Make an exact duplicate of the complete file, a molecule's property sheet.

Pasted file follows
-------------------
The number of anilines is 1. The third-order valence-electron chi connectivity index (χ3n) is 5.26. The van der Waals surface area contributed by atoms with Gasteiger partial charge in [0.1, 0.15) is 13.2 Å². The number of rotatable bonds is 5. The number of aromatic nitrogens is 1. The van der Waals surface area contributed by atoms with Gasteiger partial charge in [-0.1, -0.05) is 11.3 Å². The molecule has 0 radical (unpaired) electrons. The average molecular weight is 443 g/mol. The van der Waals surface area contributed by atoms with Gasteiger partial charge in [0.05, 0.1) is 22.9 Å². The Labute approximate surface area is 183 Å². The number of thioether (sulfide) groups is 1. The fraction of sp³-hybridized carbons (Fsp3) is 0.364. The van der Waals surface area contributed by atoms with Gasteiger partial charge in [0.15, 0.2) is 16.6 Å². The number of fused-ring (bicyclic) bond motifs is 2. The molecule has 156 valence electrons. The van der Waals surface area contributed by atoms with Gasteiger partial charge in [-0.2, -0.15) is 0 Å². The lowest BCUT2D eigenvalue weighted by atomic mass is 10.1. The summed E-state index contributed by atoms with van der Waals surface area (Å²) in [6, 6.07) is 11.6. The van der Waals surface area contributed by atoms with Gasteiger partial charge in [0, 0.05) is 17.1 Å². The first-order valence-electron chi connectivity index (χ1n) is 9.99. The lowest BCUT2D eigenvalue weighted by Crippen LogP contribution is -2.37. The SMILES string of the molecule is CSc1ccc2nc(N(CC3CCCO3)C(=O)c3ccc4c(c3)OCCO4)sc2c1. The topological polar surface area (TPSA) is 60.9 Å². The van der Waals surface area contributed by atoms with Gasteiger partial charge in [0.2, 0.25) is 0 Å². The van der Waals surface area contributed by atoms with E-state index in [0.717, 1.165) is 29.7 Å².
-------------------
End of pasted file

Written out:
The number of anilines is 1. The third-order valence-electron chi connectivity index (χ3n) is 5.26. The van der Waals surface area contributed by atoms with Gasteiger partial charge in [0.1, 0.15) is 13.2 Å². The number of rotatable bonds is 5. The number of aromatic nitrogens is 1. The van der Waals surface area contributed by atoms with Gasteiger partial charge in [-0.1, -0.05) is 11.3 Å². The molecule has 0 radical (unpaired) electrons. The average molecular weight is 443 g/mol. The van der Waals surface area contributed by atoms with Gasteiger partial charge in [0.05, 0.1) is 22.9 Å². The Labute approximate surface area is 183 Å². The number of thioether (sulfide) groups is 1. The fraction of sp³-hybridized carbons (Fsp3) is 0.364. The van der Waals surface area contributed by atoms with Gasteiger partial charge in [0.15, 0.2) is 16.6 Å². The number of fused-ring (bicyclic) bond motifs is 2. The molecule has 156 valence electrons. The van der Waals surface area contributed by atoms with Gasteiger partial charge in [-0.2, -0.15) is 0 Å². The lowest BCUT2D eigenvalue weighted by atomic mass is 10.1. The summed E-state index contributed by atoms with van der Waals surface area (Å²) in [6, 6.07) is 11.6. The van der Waals surface area contributed by atoms with Gasteiger partial charge in [0, 0.05) is 17.1 Å². The first-order valence-electron chi connectivity index (χ1n) is 9.99. The lowest BCUT2D eigenvalue weighted by Crippen LogP contribution is -2.37. The SMILES string of the molecule is CSc1ccc2nc(N(CC3CCCO3)C(=O)c3ccc4c(c3)OCCO4)sc2c1. The topological polar surface area (TPSA) is 60.9 Å². The van der Waals surface area contributed by atoms with Gasteiger partial charge in [0.2, 0.25) is 0 Å². The van der Waals surface area contributed by atoms with E-state index in [0.717, 1.165) is 29.7 Å².